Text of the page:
Designed by Judy Wilson and Robyn Dickinson
Critical Question: How can Aboriginal storytelling methods help you discover yourself?

Overview/ Rationale (Learning Outcomes)

Knots on a Counting Rope by Bill Martin Jr. And John Archambault illustrates how Aboriginal cultures pass knowledge from generation to generation through an oral tradition. In this story, a child gains knowledge and a sense of his past from his grandfather. This story is used to stimulate students into thinking about their own family history and then identify individual strengths and/or personal qualities. Please note:
Do not show pictures. A discussion of the stereotyping that this book portrays is necessary. The teacher may also want to stress that this stroy takes place years ago.

Relevent Learning Outcomes:

Social Studies: It is expected that students will:

English Language Arts:
It is expected that students will:

Personal Planning:

It is expected that students will:

Shared Learnings:

Social Studies:

English Language Arts: Personal Planning:

Requisite Tools:

Background Knowledge:

Criteria for judgment:

Critical Thinking Vocabulary:

Thinking Strategies

Habits of Mind:


Beginning of mini unit:

A. First lesson from Shared Learnings
    1. Listening: The First Lesson For Aboriginal Children p.133

Discuss how in Aboriginal stories, in addition to the regular parts, there are usually two special features:
1. there is a lesson for humans and
2. there is a mnemonic device.
Identify the lesson for humans: see page 133
#1. Brainstorm and record appropriate listening behaviours. Extension: play the telephone game and Musical Hot/Cold game to reinforce the importance of listening
B. Teacher reads the story Knots on a Counting Rope. Students listen for details of the story map.
Materials required: a knotted rope (mnemonic device)

Identify what the lesson for humans is in Knots on a Counting Rope and what is the significant of the counting rope. Record both answers on the attached story map sheet. Together as a class, fill in the rest of the sheet.

C. Read Knots on a Counting Rope again. Have students listen for powerful words. Record the word on cards. Distribute the cards to small groups. Each group creates movements to illustrate the words while speaking them. The goal is to have students feel comfortable at playing with words and verbalizing them in different ways to enhance their story.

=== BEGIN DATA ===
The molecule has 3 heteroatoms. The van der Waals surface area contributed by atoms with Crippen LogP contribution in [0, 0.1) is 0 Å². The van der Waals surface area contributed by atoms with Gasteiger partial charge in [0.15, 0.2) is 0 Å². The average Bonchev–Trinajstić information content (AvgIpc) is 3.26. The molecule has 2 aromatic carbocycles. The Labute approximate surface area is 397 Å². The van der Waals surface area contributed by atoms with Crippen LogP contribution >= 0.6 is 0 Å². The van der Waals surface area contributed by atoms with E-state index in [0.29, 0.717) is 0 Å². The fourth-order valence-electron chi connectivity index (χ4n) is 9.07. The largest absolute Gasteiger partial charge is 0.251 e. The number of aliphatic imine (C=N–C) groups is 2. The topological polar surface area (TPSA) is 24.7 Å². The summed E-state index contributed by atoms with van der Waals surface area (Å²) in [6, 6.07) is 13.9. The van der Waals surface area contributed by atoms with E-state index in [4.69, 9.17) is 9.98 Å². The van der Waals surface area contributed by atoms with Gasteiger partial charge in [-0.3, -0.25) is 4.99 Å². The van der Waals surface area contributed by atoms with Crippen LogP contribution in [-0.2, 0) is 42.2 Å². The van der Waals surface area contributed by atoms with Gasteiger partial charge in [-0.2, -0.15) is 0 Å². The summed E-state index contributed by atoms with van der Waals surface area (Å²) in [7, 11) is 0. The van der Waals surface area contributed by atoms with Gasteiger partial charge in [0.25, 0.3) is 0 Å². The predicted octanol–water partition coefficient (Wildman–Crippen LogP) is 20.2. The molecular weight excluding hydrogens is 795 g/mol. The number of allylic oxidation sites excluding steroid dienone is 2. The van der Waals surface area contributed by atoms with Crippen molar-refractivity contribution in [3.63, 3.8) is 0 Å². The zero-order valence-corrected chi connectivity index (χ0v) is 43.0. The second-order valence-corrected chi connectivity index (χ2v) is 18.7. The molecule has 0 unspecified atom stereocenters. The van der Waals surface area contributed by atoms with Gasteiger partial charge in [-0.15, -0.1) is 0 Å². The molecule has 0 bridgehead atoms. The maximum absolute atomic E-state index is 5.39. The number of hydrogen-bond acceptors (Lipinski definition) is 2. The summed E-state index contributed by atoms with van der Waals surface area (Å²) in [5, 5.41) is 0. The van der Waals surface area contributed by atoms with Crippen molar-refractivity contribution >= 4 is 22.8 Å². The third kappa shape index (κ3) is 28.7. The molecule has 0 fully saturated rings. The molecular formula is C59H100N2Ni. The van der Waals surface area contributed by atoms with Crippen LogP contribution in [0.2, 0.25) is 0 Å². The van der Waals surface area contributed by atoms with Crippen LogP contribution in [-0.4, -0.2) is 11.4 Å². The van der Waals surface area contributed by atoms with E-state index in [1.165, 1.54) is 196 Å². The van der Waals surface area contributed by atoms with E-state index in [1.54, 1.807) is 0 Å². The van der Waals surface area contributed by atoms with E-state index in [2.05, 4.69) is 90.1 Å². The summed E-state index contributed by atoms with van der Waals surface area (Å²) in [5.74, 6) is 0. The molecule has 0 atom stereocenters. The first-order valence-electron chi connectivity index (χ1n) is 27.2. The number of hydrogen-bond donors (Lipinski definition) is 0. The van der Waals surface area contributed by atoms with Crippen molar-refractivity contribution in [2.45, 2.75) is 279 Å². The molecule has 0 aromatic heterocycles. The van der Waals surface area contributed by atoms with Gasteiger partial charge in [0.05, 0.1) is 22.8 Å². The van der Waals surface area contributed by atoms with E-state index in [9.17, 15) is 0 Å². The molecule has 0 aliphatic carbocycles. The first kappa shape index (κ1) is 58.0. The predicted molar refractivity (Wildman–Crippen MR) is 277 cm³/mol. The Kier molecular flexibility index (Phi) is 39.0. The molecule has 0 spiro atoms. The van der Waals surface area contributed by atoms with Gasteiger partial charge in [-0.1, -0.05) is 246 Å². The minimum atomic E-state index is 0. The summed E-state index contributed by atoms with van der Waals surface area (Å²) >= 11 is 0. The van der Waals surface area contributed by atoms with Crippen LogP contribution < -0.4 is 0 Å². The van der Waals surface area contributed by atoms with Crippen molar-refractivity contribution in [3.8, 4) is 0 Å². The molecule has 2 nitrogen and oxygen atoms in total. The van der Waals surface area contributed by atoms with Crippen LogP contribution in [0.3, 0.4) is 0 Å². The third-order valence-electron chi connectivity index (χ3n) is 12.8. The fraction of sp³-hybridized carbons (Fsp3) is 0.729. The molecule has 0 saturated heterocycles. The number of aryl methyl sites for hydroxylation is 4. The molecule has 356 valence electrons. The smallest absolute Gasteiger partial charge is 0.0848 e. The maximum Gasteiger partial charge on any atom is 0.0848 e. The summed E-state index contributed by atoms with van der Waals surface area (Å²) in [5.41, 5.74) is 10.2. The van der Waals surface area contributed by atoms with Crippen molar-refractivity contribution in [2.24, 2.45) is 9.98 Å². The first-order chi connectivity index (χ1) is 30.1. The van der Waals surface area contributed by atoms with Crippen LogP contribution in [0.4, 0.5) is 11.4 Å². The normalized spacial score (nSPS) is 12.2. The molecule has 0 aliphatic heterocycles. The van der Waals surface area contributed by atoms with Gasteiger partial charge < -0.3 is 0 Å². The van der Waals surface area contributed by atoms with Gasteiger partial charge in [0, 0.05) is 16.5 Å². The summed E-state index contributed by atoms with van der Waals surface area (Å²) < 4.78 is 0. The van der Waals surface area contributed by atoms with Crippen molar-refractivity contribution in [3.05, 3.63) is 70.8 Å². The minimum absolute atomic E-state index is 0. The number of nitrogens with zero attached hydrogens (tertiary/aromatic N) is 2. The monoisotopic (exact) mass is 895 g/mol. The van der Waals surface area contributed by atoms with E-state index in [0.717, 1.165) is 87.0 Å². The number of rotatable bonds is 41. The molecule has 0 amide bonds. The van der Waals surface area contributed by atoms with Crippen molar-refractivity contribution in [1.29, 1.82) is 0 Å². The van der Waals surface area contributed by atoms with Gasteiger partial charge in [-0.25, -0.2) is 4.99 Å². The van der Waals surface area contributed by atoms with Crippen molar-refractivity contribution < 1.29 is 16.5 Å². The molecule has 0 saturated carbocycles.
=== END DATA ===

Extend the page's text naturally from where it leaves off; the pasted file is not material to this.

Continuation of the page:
D. Second lesson based on Aboriginal Storytelling p.136 Bring in an aboriginal storyteller to tell a story. As a whole class:
      Optional: In small groups, students make a story line of the events in the story either by drawing pictures, recording them in words, or acting them out. Share with classmates and the storyteller as time permits.  

1. Distribute KWL chart to students. Individually students record three non-physical characteristics/traits about themselves under the What I Know heading.

2. As a class: create a list of questions that will help the students find out more information about themselves.

3. Individually: students complete What I Want To Know heading.
F. Students use their KWL sheet to complete Story Map of their own story.

G. Students take story map home and tell story to parents.

H. Use Pair-Share strategy for practicing in classroom. Click here for an extra worksheet to help guide your questions.


Assess how this process helped students learn more about themselves by:

* Note: look at Justice books on storytelling and check with reference list created with students. Assess studentsí understanding of each otherís diverse heritage:



Knots on a Counting Rope by Bill Martin Jr. and John Archambault ISBN: 0-8050-0571-4

Teacher resources:

Aboriginal Education Initiative, British Columbia, Ministry of Education, SHARED Learnings ISBN: 0-7726-3654-0

Collins, Rives and Cooper, Pamela J. The Power of Story Teaching Through Storytelling, Second Edition

Goodfellow, Anne FIRST NATIONS JOURNEYS OF JUSTICE Building Bridges of Understanding Between Nations -Training For Storytelling, ISBN: 0-7726-2271-X

McDiarmid, Tami, Manzo, Rita and Musselle, Trish Critical Challenges for Primary Students ISBN: 0-86491-147-5

Harrison, John, Smith, Neil and Wright, Ian Critical Challenges in Social Studies for Upper Elementary Students ISBN: 0-86491-192-0   With Special thanks to: Lyn Daniels, First Nations Resource Teacher, School District #71

Andy Everson, First Nations Resource Person, School District #71
Anne Jack, First Nations Resource Person, School District #71